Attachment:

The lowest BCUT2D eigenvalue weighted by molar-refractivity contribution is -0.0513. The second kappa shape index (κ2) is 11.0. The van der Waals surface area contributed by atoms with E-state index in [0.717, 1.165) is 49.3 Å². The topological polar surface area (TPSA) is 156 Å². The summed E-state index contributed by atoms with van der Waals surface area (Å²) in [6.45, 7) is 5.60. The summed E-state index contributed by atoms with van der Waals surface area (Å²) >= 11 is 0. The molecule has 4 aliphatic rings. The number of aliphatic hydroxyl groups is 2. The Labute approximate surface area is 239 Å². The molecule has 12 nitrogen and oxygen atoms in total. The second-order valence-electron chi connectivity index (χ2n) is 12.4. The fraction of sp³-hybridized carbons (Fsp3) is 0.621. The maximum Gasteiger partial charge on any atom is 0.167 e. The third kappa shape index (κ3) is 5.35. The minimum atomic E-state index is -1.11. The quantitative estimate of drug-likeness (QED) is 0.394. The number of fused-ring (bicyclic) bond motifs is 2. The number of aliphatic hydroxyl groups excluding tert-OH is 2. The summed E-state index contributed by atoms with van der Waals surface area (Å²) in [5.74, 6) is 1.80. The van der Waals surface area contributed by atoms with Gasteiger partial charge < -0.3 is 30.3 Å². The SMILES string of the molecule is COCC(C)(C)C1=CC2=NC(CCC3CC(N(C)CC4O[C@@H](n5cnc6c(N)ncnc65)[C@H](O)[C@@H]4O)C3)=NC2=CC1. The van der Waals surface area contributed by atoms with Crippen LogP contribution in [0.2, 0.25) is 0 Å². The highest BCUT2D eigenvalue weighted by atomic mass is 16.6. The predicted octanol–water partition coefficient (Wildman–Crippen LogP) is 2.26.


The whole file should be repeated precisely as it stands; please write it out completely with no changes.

The lowest BCUT2D eigenvalue weighted by molar-refractivity contribution is -0.0513. The second kappa shape index (κ2) is 11.0. The van der Waals surface area contributed by atoms with E-state index in [0.717, 1.165) is 49.3 Å². The topological polar surface area (TPSA) is 156 Å². The summed E-state index contributed by atoms with van der Waals surface area (Å²) in [6.45, 7) is 5.60. The summed E-state index contributed by atoms with van der Waals surface area (Å²) >= 11 is 0. The molecule has 4 aliphatic rings. The number of aliphatic hydroxyl groups is 2. The Labute approximate surface area is 239 Å². The molecule has 12 nitrogen and oxygen atoms in total. The second-order valence-electron chi connectivity index (χ2n) is 12.4. The fraction of sp³-hybridized carbons (Fsp3) is 0.621. The maximum Gasteiger partial charge on any atom is 0.167 e. The third kappa shape index (κ3) is 5.35. The minimum atomic E-state index is -1.11. The quantitative estimate of drug-likeness (QED) is 0.394. The number of fused-ring (bicyclic) bond motifs is 2. The number of aliphatic hydroxyl groups excluding tert-OH is 2. The summed E-state index contributed by atoms with van der Waals surface area (Å²) in [5.74, 6) is 1.80. The van der Waals surface area contributed by atoms with Gasteiger partial charge < -0.3 is 30.3 Å². The SMILES string of the molecule is COCC(C)(C)C1=CC2=NC(CCC3CC(N(C)CC4O[C@@H](n5cnc6c(N)ncnc65)[C@H](O)[C@@H]4O)C3)=NC2=CC1. The van der Waals surface area contributed by atoms with Crippen LogP contribution in [0.2, 0.25) is 0 Å². The highest BCUT2D eigenvalue weighted by atomic mass is 16.6. The predicted octanol–water partition coefficient (Wildman–Crippen LogP) is 2.26.